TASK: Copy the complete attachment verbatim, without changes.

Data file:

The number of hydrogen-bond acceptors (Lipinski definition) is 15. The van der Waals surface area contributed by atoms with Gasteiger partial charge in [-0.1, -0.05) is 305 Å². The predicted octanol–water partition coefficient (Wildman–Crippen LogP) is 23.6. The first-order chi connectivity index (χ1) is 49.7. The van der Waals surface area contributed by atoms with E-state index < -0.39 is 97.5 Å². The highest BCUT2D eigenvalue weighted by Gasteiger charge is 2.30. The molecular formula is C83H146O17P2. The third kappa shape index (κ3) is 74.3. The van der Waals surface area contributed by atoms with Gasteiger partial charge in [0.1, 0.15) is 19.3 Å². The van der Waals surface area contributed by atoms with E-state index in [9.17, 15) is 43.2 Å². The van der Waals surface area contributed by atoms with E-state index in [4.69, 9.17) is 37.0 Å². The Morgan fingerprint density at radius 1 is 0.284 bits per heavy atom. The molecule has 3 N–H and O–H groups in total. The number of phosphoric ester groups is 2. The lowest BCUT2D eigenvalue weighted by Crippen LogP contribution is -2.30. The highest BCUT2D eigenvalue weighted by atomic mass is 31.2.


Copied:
The number of hydrogen-bond acceptors (Lipinski definition) is 15. The van der Waals surface area contributed by atoms with Gasteiger partial charge in [-0.1, -0.05) is 305 Å². The predicted octanol–water partition coefficient (Wildman–Crippen LogP) is 23.6. The first-order chi connectivity index (χ1) is 49.7. The van der Waals surface area contributed by atoms with E-state index < -0.39 is 97.5 Å². The highest BCUT2D eigenvalue weighted by Gasteiger charge is 2.30. The molecular formula is C83H146O17P2. The third kappa shape index (κ3) is 74.3. The van der Waals surface area contributed by atoms with Gasteiger partial charge in [0.1, 0.15) is 19.3 Å². The van der Waals surface area contributed by atoms with E-state index in [9.17, 15) is 43.2 Å². The van der Waals surface area contributed by atoms with E-state index in [4.69, 9.17) is 37.0 Å². The Morgan fingerprint density at radius 1 is 0.284 bits per heavy atom. The molecule has 3 N–H and O–H groups in total. The number of phosphoric ester groups is 2. The lowest BCUT2D eigenvalue weighted by Crippen LogP contribution is -2.30. The highest BCUT2D eigenvalue weighted by atomic mass is 31.2.